“Storytelling today is much more than words on paper,” she said.
“Every year, LitFest opens my eyes to how storytelling is being transformed by technology. Just being able to create richer experiences for kids when they use the library keeps me coming back. Once again this year I’ll be able to take back more fresh ideas to share with the kids and my colleagues.”
LitFest2444 has also had a more tangible impact on St Mary’s. With Sharon’s enthusiastic support, the staff were inspired to stage a writers’ festival for their students last November, incorporating ideas that sprang from last year’s LitFest2444.
Ros Kingsford, the library manager at St Joseph’s in Alstonville, is now a LitFest2444 ‘veteran’, having attended every year. For Ros, it’s become a professional development pilgrimage.
“It’s excellent. There’s nothing like it on the Northern Rivers,” she said.
“The Byron Writers Festival is very adult orientated, whereas LitFest is created for students. There’s always so much I can take back to my school.”
So much for students – and teachers too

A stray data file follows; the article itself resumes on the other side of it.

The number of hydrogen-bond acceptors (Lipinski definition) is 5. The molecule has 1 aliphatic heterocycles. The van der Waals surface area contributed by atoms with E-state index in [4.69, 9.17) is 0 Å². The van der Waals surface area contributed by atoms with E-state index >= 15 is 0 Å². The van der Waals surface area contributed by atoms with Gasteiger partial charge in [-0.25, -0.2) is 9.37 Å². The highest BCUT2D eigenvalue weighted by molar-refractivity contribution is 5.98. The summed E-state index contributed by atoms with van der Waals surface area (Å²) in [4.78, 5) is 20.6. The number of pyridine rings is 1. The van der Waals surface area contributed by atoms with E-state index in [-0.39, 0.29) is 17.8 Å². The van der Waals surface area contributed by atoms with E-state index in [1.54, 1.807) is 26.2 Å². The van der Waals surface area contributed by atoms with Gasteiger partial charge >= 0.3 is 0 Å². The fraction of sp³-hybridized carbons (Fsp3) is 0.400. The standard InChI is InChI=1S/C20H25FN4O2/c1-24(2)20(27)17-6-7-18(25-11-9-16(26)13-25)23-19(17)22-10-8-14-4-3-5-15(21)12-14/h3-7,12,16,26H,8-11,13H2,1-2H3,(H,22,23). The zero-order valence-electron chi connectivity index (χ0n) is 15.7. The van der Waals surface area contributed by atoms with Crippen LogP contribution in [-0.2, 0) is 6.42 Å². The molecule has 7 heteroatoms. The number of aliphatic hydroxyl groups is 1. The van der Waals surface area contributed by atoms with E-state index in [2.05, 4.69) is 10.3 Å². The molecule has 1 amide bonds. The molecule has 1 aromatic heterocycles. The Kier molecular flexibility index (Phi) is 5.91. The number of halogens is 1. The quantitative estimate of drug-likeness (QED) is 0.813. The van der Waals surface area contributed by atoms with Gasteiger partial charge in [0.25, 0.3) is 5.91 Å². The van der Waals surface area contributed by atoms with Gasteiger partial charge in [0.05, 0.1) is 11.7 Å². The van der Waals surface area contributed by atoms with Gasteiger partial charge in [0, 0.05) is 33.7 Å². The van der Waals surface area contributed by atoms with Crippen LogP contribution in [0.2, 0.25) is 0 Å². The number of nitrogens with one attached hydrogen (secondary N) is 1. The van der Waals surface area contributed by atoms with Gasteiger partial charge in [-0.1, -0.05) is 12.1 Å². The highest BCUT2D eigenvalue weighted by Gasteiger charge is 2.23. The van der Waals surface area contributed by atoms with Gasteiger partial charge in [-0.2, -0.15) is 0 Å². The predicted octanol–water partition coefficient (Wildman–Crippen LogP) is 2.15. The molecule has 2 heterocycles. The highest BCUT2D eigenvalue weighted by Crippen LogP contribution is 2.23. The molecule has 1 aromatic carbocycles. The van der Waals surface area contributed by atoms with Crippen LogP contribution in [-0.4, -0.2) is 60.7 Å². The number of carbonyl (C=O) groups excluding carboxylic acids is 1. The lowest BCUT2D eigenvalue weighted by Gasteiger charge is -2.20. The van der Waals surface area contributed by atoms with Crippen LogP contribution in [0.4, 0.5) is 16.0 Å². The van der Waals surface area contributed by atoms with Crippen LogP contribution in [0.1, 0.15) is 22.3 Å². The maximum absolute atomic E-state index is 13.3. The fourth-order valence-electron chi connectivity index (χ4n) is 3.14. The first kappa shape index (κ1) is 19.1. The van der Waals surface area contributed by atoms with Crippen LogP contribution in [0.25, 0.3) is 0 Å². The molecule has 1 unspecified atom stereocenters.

Although the festival caters for high school students, Ros believes primary school students can also relate to much of what’s taught in the workshops. Indeed, because of their passion for creative writing, five Year 6 students from St Joseph’s Primary at Laurieton received a special invitation to attend a workshop on writing fantasy fiction and enjoyed it immensely.
“I’m always looking for workshops that teach new ways of storytelling,” Ros said.
“Things like GIF animation, podcasting, and making movies… LitFest is very different to what we do now in the classroom, but it works.
“I’m constantly thinking “Wow, my littlies would love to try that”.”
Both Sharon and Ros urged teachers to spend the day at LitFest2444 next year.
“I would totally recommend teachers come to LitFest – not just for their kids’ sake, but for themselves, too,” Ros said.
Sharon added: “It’s so worthwhile just to experience firsthand new storytelling styles that challenge kids to be brave and creative.”
– Laurie Sullivan.
To see the full 2019 program and read more on LitFest2444 go to https://www.litfest2444.com.au